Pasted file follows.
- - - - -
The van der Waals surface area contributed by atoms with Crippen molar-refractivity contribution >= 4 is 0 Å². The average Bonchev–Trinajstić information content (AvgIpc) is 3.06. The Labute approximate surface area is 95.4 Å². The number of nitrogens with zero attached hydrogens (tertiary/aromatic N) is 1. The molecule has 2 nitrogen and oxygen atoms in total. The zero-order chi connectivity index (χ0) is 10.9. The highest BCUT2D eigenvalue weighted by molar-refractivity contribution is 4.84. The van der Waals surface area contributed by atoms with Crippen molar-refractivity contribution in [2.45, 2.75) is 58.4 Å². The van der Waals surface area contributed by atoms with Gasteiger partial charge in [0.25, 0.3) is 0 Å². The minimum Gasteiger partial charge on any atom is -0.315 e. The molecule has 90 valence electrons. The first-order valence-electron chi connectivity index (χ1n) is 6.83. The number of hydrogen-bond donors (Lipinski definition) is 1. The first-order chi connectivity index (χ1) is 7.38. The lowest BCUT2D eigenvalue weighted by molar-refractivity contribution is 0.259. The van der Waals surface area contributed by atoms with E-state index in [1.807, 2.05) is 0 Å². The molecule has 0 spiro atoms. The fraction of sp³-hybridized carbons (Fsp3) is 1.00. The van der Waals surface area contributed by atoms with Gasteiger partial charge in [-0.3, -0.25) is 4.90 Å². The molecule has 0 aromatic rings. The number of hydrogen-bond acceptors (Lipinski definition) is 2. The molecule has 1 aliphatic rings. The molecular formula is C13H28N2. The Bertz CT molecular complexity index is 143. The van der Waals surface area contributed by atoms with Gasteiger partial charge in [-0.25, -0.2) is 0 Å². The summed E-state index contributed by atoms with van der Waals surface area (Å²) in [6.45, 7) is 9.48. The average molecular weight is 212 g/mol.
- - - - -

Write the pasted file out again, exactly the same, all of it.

The van der Waals surface area contributed by atoms with Crippen molar-refractivity contribution >= 4 is 0 Å². The average Bonchev–Trinajstić information content (AvgIpc) is 3.06. The Labute approximate surface area is 95.4 Å². The number of nitrogens with zero attached hydrogens (tertiary/aromatic N) is 1. The molecule has 2 nitrogen and oxygen atoms in total. The zero-order chi connectivity index (χ0) is 10.9. The highest BCUT2D eigenvalue weighted by molar-refractivity contribution is 4.84. The van der Waals surface area contributed by atoms with Crippen molar-refractivity contribution in [2.45, 2.75) is 58.4 Å². The van der Waals surface area contributed by atoms with Gasteiger partial charge in [0.25, 0.3) is 0 Å². The minimum Gasteiger partial charge on any atom is -0.315 e. The molecule has 90 valence electrons. The first-order valence-electron chi connectivity index (χ1n) is 6.83. The number of hydrogen-bond donors (Lipinski definition) is 1. The first-order chi connectivity index (χ1) is 7.38. The lowest BCUT2D eigenvalue weighted by molar-refractivity contribution is 0.259. The van der Waals surface area contributed by atoms with E-state index in [1.807, 2.05) is 0 Å². The molecule has 0 spiro atoms. The fraction of sp³-hybridized carbons (Fsp3) is 1.00. The van der Waals surface area contributed by atoms with Gasteiger partial charge in [-0.3, -0.25) is 4.90 Å². The molecule has 0 aromatic rings. The number of hydrogen-bond acceptors (Lipinski definition) is 2. The molecule has 1 aliphatic rings. The molecular formula is C13H28N2. The Bertz CT molecular complexity index is 143. The van der Waals surface area contributed by atoms with Gasteiger partial charge in [-0.25, -0.2) is 0 Å². The summed E-state index contributed by atoms with van der Waals surface area (Å²) in [6.45, 7) is 9.48. The average molecular weight is 212 g/mol.